I find the inclusion of Crockford in the book a little odd, because I don't really see him as much of a coder. You can see this in the interview: Crockford doesn't spend much time talking about code review, or source code control, or test harnesses, or debuggers, or the other sorts of things that occupy most waking seconds of most coders. When Crockford does talk about these things, he talks about his work at Basic Four, when he was using a Z80, or he talks about ideas from Multics; this is all relevant, but it's 30+ years old at this point.
I can appreciate Brendan Eich's position there because he did some brilliant work but he rushed it and he was mismanaged and so bad stuff got out. And he's been cursed and vilified for the last dozen years about how stupid he is and how stupid the language is and none of that's true. There's actually brilliance there and he's a brilliant guy. So he's now trying to vindicate himself and prove, I'm really a smart guy and I'm going to show it off with this language that has every good feature that I've ever seen and we're going to put them all together and it's going to work.
And, next chapter, we get to hear this part of the story from Eich's point of view. So well done, Peter Seibel!
Eventually I figured out I just don't need these classes at all and then the language started working for me. Instead of fighting it, I found I was being empowered by it.
Part of what makes programming difficult is most of the time we're doing stuff we've never done before. If it was stuff that had been done before we'd all be re-using something else. For most of what we do, we're doing something that we haven't done before. And doing things that you haven't done before is hard. It's a lot of fun but it's difficult. Particularly if you're using a classical methodology you're having to do classification on systems that you don't fully understand. And the likelihood that you're going to get the classification wrong is high.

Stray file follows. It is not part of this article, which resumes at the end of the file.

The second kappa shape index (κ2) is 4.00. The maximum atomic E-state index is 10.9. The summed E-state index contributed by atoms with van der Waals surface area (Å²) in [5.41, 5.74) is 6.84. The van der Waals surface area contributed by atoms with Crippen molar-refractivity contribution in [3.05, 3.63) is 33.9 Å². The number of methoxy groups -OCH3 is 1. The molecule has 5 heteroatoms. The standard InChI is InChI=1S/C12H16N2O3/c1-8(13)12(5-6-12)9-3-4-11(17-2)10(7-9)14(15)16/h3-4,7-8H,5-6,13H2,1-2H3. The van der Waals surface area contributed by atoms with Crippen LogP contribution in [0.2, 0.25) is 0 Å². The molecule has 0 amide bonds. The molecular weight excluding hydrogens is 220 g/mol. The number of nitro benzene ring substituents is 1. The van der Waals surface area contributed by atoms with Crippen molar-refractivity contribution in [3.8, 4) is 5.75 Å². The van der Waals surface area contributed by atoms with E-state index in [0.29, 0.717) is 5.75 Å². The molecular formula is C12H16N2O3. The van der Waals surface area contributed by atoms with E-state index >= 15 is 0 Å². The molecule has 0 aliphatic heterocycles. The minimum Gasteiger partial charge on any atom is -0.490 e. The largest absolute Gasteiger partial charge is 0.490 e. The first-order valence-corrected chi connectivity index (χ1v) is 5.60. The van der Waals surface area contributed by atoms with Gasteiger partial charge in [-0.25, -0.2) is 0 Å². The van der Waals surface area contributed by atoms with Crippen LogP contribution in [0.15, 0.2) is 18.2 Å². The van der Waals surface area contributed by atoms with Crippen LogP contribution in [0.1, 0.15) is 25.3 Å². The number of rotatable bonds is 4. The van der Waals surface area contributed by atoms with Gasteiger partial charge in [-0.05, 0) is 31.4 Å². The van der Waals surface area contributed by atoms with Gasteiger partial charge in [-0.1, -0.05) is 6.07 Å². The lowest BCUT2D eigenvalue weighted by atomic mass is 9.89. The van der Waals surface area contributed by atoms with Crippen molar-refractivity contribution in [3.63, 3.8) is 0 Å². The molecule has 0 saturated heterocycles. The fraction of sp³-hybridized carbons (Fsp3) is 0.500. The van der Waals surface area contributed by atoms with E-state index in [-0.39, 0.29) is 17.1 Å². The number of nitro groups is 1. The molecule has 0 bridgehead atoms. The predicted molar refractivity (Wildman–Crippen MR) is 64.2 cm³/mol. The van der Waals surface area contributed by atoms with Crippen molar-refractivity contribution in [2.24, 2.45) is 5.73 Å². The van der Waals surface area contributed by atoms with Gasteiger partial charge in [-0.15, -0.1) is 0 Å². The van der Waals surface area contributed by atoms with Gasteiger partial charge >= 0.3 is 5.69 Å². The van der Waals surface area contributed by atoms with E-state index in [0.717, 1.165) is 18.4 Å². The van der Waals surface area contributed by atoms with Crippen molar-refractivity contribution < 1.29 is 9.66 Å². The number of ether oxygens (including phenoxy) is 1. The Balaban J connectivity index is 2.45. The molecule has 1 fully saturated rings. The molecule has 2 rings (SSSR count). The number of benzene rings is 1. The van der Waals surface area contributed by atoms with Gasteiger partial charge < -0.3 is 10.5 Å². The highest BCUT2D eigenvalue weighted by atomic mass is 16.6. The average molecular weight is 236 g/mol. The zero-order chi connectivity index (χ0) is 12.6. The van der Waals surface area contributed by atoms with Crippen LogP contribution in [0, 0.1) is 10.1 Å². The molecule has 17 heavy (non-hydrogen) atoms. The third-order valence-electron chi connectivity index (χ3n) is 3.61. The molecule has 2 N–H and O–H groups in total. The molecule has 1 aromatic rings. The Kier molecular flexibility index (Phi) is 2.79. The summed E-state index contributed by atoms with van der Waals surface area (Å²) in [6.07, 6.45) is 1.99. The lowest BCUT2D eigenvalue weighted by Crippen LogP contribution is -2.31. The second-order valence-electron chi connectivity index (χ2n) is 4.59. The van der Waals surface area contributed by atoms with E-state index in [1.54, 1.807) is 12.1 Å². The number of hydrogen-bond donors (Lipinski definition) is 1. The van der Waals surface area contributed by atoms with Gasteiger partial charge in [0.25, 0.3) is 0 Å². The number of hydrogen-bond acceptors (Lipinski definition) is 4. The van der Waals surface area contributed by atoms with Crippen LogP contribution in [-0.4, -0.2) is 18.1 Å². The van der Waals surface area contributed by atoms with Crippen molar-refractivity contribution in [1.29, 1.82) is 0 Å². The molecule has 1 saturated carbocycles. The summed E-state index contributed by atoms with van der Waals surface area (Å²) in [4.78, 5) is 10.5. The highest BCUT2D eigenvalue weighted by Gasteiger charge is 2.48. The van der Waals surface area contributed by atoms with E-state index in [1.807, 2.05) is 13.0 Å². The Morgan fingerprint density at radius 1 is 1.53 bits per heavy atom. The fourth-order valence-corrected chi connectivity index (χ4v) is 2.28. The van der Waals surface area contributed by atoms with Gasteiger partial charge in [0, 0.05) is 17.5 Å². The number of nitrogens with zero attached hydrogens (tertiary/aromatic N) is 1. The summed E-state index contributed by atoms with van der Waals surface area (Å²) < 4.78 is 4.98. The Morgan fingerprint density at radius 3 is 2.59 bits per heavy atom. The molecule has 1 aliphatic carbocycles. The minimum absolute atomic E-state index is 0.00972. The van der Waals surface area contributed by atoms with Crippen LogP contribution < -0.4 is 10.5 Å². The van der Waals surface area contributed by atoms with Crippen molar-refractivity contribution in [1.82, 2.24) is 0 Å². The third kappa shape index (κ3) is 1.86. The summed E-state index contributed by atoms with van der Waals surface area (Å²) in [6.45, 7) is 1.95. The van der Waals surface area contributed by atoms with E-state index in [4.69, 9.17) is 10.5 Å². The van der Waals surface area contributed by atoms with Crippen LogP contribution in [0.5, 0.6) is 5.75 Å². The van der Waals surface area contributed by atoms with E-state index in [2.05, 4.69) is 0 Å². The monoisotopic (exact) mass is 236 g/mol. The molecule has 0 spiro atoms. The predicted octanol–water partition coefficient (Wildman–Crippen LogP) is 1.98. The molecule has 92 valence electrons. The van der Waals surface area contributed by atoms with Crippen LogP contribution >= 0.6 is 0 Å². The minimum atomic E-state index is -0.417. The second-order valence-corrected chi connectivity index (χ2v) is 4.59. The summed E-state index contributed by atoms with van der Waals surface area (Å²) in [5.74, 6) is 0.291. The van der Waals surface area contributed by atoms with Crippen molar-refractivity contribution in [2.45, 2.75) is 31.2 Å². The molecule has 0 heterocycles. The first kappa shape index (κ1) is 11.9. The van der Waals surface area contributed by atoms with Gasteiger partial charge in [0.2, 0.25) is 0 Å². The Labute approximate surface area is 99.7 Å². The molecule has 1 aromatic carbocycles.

Seibel: By "classical" you mean using classes.
Crockford: Right. I've found it's less of a problem in the prototypal world because you focus on the instances. If you can find one instance which is sort of typical of what the problem is, you're done. And generally you don't have to refactor those. But in a classical system you can't do that -- you're always working from the abstract back to the instance. And then making hierarchy out of that is really difficult to get right. So ultimately when you understand the problem better you have to go back and refactor it. But often that can have a huge impact on the code, particularly if the code's gotten big since you figured it out. So you don't.
I think this may be one of the most insightful and brilliant distillations of everything that's right with object-oriented programming, and everything that's wrong with object-oriented programming, that I've ever read. I've been doing object-oriented programming for 15 years, and I haven't seen such a concise, precise, and accurate critique of its essence in a long time.